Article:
Cert: 15 Runtime: 92 mins Director: Robert Eggers Cast: Anya Taylor-Joy, Ralph Ineson, Kate Dickie and Harvey Scrimshaw
I conjure thee to speak to me!
Robert Eggers caught the attention of the film community with his début The Witch at Sundance. Critically The Witch has received very positive reviews and considered a modern horror masterpiece. So what is The Witch about? In the 1630s. God-fearing American farmer William (Ralph Ineson), his wife Katherine (Kate Dickie) and their children have been banished from their local plantation due to religious tensions. Fleeing to a new existence on the edge of a deserted and foreboding forest, they attempt to rebuild their lives from scratch. However, the pious William’s righteousness soon takes a terrifying turn when their infant son disappears, seemingly the victim of a malign paranormal force. Have they brought this menace upon themselves? Or does the threat originate from within the forest itself?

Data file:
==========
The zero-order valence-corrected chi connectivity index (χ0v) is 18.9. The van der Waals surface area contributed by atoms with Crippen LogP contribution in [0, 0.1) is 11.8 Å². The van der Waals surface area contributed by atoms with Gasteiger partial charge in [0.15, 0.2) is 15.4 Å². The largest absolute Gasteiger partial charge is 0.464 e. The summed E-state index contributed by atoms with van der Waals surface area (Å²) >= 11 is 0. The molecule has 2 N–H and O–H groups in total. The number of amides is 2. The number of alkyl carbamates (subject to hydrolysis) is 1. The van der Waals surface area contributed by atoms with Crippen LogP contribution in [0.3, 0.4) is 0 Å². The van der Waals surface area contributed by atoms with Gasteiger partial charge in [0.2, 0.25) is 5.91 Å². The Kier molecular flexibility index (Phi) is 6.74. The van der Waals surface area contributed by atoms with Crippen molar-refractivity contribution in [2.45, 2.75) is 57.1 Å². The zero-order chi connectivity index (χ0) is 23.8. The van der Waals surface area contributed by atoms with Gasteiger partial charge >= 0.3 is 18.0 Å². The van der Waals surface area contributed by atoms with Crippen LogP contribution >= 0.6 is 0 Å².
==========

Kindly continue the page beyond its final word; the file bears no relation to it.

Robert Eggers should be proud of his first film as so should Anya Taylor-Joy who steals the show for me. The characters are a very believable, ordinary family, with the sorts of tensions and problems you’d expect from people living a hard and substantially isolated life after being exiled from the local colonial town. They also have period Calvinist attitudes, and the storytelling doesn’t present an outsider’s view of this or offer a modern commentary, but instead it just displays these attitudes and tells a story from the characters’ standpoint.Their reliance on period folklore means that it doesn’t strictly follow modern horror movie tropes, either. It has the slow build of a modern psychological horror/thriller as well as the standard formula where tragedies start from tragic flaws, but the traditions it’s drawing on depend on a Calvinist’s conception of flaws, and treat witchcraft as a horrible, well-understood occurrence rather than a shocking supernatural surprise. This story applies these perspectives.It’s very well done in terms of writing, acting, and other aspects of execution, so it might have cross-over appeal to fans of horror, folklore, or straight period drama from colonial America.